Aging and Economic Growth: Connecting the Dots

Aging and Economic Growth: Connecting the Dots

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As the American debt crisis threatens our economic future and the Europeans mismanage the epic struggle over theirs, let’s connect some important dots – or rather, point out that key connections were already made in the recent Asia Pacific Economic Conference (APEC) summit, as announced in the communiqué from the heads of state. The relevant paragraph from APEC reads, “We recognized that the rise in chronic, non-communicable disease due to aging populations and lifestyle changes in the region is constraining our economic growth potential. We welcomed APEC’s cooperation with the World Health Organization to develop an APEC strategy on aging. We will encourage efforts to develop age-friendly economies using innovative policy, practices, and technologies to support healthy lives.”

Connecting economic growth with the challenges of aging populations is at the core of the Greek, Italian, and Spanish financial crises – and increasingly, at the core of ours as well. That’s the soft underbelly of our longevity miracle. As Dr. John Lechleiter, CEO of Eli Lilly, pointed out recently, “Longer, healthier and more productive lives and more of them [are due to a] virtuous medical-economic cycle… [It has been] generating equally staggering growth in China and elsewhere in the region… Wealth follows health.”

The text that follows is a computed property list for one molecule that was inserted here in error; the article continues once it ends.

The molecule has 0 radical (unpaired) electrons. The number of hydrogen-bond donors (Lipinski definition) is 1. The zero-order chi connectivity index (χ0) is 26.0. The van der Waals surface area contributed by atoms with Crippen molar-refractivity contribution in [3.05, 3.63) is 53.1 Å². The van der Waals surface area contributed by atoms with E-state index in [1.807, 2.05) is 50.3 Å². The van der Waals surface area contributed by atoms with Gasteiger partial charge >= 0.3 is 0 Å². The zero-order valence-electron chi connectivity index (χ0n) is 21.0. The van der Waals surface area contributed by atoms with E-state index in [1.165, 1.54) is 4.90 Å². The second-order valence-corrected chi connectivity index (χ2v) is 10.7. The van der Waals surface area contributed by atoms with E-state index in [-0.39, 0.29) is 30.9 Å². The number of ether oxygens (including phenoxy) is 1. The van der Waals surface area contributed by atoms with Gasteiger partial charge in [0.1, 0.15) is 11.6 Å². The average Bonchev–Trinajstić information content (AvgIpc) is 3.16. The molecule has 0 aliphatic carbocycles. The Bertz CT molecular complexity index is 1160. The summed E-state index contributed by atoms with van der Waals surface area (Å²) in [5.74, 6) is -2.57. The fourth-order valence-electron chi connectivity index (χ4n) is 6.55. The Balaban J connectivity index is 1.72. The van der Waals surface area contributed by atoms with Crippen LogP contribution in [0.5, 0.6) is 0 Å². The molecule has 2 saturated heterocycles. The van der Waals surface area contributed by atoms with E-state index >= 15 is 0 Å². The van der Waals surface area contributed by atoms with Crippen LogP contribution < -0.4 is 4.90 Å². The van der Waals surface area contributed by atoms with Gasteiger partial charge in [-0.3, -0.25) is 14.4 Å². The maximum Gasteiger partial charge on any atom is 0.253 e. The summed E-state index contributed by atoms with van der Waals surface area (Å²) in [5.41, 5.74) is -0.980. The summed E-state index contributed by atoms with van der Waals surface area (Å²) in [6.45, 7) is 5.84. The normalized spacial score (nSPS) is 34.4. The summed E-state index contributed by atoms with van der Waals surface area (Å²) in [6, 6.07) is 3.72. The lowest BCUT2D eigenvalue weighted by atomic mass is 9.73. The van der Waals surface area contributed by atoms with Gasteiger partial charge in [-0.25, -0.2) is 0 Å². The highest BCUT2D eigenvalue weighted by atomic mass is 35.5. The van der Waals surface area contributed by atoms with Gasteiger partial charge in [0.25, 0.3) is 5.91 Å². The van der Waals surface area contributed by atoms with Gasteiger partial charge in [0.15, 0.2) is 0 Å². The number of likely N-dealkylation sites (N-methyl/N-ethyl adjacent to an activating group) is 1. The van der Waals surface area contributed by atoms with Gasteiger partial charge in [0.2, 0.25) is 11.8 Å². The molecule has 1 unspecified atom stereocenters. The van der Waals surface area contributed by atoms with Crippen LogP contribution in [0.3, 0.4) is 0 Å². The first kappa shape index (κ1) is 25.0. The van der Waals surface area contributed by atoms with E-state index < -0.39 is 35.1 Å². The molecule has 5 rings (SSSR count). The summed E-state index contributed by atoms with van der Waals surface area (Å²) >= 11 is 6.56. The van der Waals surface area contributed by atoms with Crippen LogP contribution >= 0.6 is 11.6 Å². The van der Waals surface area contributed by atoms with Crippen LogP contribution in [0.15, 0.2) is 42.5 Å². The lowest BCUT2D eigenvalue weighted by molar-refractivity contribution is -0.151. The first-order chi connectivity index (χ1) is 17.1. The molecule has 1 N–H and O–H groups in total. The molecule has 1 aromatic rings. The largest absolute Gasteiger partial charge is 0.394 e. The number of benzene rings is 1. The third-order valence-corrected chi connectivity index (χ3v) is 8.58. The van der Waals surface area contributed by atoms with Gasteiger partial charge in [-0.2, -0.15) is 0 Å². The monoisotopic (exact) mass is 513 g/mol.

Certainly, we’re living longer: Witness the recent report on the increasing number of 90-year-olds in this country. Aside from that, traditional working-age populations are plummeting, a consequence of low fertility rates. But the APEC brilliance was to articulate that the entitlement and social-welfare benefit structures put in place for aging populations in the previous century are no longer sustainable. The need is great for innovative solutions across the life course that keep people healthy longer – which will allow us to be more active and productive as we age – and help fuel a new 21st-century model.

Consider that Japan has the oldest population on the planet, followed by South Korea, Singapore, Taiwan, Hong Kong and China. Many of these countries will see a staggering 40 percent of their populations grow older than 60 in the next several decades. It’s critical to avoid the crisis that unsustainable dependency by older populations will bring economically.

APEC leaders were essentially announcing their support for a new social contract. Healthy aging allows people 60 years and older to remain active and employed and to avoid the presumption of disability and dependence. And it’s a shout-out to all others as well to change the way they think. If we get this right, we’ll be able to get back to affording the health care needs of the growing number of 90-year-olds as the century progresses.

Executive director of the Global Coalition on Aging, Michael W. Hodin, Ph.D., is also managing partner at High Lantern Group and a fellow at Oxford University's Harris Manchester College.